///2019 Abstract Details
2019 Abstract Details2019-07-13T07:45:15-05:00

Anesthesia management in pregnant patients with Ebstein anomaly

Abstract Number: T1C-202
Abstract Type: Original Research

Carmelina Gurrieri M.D.1 ; Emily E. Sharpe M.D.2; Katherine W. Arendt M.D.3


Ebstein’s anomaly (EA) is a rare congenital cardiac disease characterized by malformation of the tricuspid valve leaflets and right ventricle. Obstetric, cardiac, and anesthetic concerns in pregnant patients with EA include development of congestive heart failure, intrapartum arrhythmia, embolic events, preterm delivery and fetal or neonatal death. Few reports are available in the literature in regards to anesthetic management for these patients. (1,2)


The Mayo Clinic Medical Records Database was utilized to identify pregnant patients with known EA who delivered at Mayo Clinic from January 2000 to December 2018. Medical records were reviewed to evaluate peri-partum care with a focus on anesthetic management.


During the study period, a total of 10 deliveries among 7 patients were identified. Five patients had surgically corrected EA; 4 (57%) had persistent moderate to severe right ventricular enlargement with reduced systolic function on first trimester echocardiogram; 3 (42%) had preexisting cardiac arrhythmias. All deliveries except one received neuraxial analgesia: 2 (28%) epidural, 1 (14%) combined spinal– epidural, 1 (14%) dural puncture epidural, 1 (14%) continuous spinal anesthetic after an unintended dural puncture (UDP), 4 (57%) spinal for elective cesarean delivery (CD). Two patients undergoing vaginal delivery had continuous ECG monitoring. Invasive arterial blood pressure monitoring was used in two CDs and in one forceps assisted vaginal delivery. Four patients had anesthetic and obstetric complications including placental abruption, postpartum hemorrhage, post-dural puncture headache, worsening congestive heart failure (CHF) and arrhythmias. Five patients were admitted to the intensive care unit for post-delivery monitoring. No fetal or maternal deaths occurred.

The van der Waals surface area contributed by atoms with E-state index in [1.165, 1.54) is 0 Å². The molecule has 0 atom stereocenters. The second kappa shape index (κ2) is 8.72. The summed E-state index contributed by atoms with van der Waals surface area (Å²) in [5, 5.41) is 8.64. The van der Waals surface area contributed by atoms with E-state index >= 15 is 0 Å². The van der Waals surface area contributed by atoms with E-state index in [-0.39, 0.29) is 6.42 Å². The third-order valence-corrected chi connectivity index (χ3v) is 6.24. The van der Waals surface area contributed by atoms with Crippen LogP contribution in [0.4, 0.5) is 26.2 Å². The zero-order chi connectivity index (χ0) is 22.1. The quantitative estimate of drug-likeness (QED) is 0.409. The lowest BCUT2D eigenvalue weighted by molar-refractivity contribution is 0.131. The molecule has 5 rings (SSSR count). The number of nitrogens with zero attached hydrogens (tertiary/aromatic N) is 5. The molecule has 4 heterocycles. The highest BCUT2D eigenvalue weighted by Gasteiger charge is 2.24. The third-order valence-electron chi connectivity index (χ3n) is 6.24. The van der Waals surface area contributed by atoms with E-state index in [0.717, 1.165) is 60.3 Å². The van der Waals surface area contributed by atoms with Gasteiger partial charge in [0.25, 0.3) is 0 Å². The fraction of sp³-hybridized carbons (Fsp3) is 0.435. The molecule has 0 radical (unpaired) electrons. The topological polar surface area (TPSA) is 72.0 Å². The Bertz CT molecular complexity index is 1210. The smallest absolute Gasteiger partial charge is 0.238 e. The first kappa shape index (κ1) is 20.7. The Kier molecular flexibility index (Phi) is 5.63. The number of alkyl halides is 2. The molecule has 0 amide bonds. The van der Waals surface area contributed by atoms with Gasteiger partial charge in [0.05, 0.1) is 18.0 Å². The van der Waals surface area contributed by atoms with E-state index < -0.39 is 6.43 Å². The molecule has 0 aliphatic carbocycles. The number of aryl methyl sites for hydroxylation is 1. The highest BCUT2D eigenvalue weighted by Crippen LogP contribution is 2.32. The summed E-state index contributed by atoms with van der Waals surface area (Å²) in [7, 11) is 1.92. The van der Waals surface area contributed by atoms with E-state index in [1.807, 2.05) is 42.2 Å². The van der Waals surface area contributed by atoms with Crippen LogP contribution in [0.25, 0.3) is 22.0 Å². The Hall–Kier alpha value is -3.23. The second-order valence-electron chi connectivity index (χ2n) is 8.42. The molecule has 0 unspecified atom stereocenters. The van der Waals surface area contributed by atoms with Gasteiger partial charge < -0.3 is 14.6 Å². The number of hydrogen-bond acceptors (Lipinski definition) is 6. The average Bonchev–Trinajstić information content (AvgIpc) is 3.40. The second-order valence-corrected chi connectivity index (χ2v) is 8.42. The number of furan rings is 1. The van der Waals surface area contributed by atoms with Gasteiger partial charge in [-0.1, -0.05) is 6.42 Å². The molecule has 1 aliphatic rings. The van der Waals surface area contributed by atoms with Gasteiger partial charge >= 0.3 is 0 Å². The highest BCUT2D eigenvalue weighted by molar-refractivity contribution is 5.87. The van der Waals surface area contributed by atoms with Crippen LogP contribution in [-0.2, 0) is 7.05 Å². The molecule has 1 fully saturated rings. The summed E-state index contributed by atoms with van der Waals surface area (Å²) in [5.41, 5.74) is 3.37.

In our cohort, a significant number of patients had moderate to severe right ventricular failure. Cardiac events included CHF and arrhythmias, obstetric events included placental abruption and postpartum hemorrhage, and anesthetic events included an UDP requiring an epidural blood patch. Although patients with EA can have significant right ventricular failure, their obstetric and anesthesia outcomes appear superior to patients with right ventricular failure as a result of pulmonary hypertension.


1) Lima FV et al. Arch Cardiovasc Dis 2016. 109: 390-8

2) Ross FJ et al. Semin Cardiothorac Vasc Anesth 2016, 20(1) 82–92

SOAP 2019